Tuesday, April 27, 2010

Bonhoeffer (Review)

Dietrich Bonhoeffer was not a name with which I was familiar, but the little I read of him seemed more than interesting. Hence getting this book, a biography of the man by Eric Metaxas.

For those of you who don't know, Bonhoeffer was German theologian and pastor before and during the second world war. He took part (very distantly) in a plot to assassinate Adolf Hitler which resulted in his execution by hanging (via piano wire) in the closing days of that war. He helped found the Confessing Church, a kind of alternate to the more-or-less Nazified Lutheran/Protestant Churches under the Third Reich. His twin sister and her Jewish husband fled the country. One of his brothers died with him, executed by the SS.

His story is of courage and idealism, of fierce faith and covert action in the face of a cruel, often psychotic tyranny. Alas, the book captures none of this save what one gets from a bare reading of the facts. A startling amount of background is simply ignored--not minute details but actual context that allows you to understand the subject of the book! One is never transported to the Imperial Germany, nor to the Weimar Republic nor even to Hitler's Reich. Nor do we ever get a sense of the other places Bonhoeffer visited and lived, like Portugal or Rome or New York City in the 1920s. Even more critically, the writer never brings the people to life. Enough surface detail is there to provide hints, but no more. Instead we get descriptions of surface with little depth. We are assured, for example, than Bonhoeffer was not arrogant although he could come across that way. Frankly, in the book arrogance is one of the few human traits he does indeed seem to possess (although exactly what form this took is left frustratingly vague).

We read of a romantic relationship he had for years, yet in which neither partner realized they were in love until too late. One would imagine this be important in a biography. Yet it gets less than five pages out of 542. As for the young lady's personality or history--nothing.

Likewise--and this is frankly more damning--the author seems not so much interested in telling the story of Dietrich Bonhoeffer as in using him as an example to promote a specific agenda. The biography of a theologian, for example, might be expected (as I certainly did) to include a detailed but objective discussion of Bonhoeffer's ideas, especially in the context of other beliefs. Instead we get all kinds of hints, subtle and otherwise, about what we are to agree with. The book routinely decries certain movements and ideas without discussing them at all--and by that I don't mean things like Nazi Racial Theories. Pietism, for example is mentioned and dismissed without any exploration. Likewise the idea of the "goodness of the world" is simply referred to as a dangerous notion. Why? And amidst all this, a perfectly specious reference to so called Intelligent Design (i.e. Creationism) appears for no good reason I can see. That at any time someone might disagree, honestly and reasonably, with the parts of Bonhoeffer's ideas the author finds so attractive seems a premise never seriously considered.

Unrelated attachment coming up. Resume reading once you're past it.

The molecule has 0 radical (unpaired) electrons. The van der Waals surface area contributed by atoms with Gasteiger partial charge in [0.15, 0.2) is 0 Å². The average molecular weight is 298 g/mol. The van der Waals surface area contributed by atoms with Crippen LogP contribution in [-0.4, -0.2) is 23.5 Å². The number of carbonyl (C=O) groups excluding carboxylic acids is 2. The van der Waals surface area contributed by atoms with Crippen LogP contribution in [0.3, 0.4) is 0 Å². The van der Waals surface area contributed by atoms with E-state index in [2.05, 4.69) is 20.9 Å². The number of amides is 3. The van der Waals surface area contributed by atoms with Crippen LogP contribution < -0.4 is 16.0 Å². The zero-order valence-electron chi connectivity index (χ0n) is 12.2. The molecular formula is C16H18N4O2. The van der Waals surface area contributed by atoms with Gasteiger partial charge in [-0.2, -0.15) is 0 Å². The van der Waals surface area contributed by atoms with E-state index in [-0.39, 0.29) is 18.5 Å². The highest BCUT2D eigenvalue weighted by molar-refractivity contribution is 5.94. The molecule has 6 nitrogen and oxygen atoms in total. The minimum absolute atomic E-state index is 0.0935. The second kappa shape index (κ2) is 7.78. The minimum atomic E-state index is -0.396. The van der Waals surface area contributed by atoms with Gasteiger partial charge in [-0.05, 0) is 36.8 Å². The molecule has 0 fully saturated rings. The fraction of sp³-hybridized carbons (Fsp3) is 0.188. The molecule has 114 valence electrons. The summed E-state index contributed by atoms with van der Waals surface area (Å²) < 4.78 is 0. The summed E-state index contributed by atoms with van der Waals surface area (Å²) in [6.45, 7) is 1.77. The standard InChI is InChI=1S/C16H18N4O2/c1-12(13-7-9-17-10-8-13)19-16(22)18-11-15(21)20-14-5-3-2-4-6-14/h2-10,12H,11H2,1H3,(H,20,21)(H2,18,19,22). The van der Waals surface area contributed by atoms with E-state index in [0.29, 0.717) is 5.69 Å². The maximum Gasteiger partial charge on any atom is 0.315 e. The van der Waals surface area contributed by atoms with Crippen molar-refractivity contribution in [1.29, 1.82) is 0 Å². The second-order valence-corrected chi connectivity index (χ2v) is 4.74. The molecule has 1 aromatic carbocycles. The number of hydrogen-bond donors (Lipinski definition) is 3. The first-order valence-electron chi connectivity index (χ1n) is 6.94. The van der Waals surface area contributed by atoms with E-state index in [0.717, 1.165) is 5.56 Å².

Plus I should mention an awkward turn of phrase here and there that makes me wonder at the Metaxas' skills. "Wonderfulness" and "Evilness" are not words I look for in good writing. And then there are the factual errors. For example, the Nazi Regime was not tolerant of homosexuals, using the excuse of their new draconian laws against same to persecute for other reasons. While some leaders of the Third Reich more-or-less ignored the issue, it was Himmler (accurately described as the most Anti-Christian of the bunch) who insisted upon trying to stamp out male homosexuals (lesbians were generally ignored). One has to wonder at such agenda-specific inaccuracy.

Interesting subject. Not a good book. In this case, the author got in the way of the subject.

Friday, April 23, 2010

The Discrete Charm of the Nosferatu

Some names keep popping up. Edward Cullen. Bill Compton. Erik Northman. Mick St. John. Henry Fitzroy. Spike. Angel, formerly Angelus and formerly Liam. Nicholas Knight. Barnabas Collins. The brothers Salvatore. The vampire as love interest has become a cliche, so much so that Guillermo del Toro's The Strain as well as 30 Days of Night have been welcomed as a much-needed relief from an overabundance of saccharine.

Methinks there's something missing from all of this, though. I would posit that for a vampire love interest to succeed, a particular balance is almost always needed. Almost.

Allow me to point to two names in the above list. Henry Fitzroy and Mick St. John, the undead hunks of Blood Ties and Moonlight respectively. Both have their fans, to be sure, but neither lasted overlong. For my own tastes, the former was a damn shame (although in my review of the series I pointed out a few inherent flaws). Honestly, I tired to get into the latter but failed. But watching a few episodes did crystalize something in my own mind that led to this post. Quite simply, Mick St. John was a wimp. Not that he wasn't brave or gallant or generous or good-looking or all that. No, he was a wimp because he agonized all over the place about being a vampire. But look at his life. He doesn't need to kill for blood. His "victims" often seem to enjoy the experience. Sunlight is uncomfortable but hardly debilitating. No holy symbols seem to impact him one way or another. He feels intense guilt over crimes he's never committed, urges he seems to be able to control with no effort, inconveniences that are only that. At no time does he come across as religious. His secret is easily kept, and when his love interest discovers it that really doesn't seem to be much of a problem, not really. So what is with all the angst?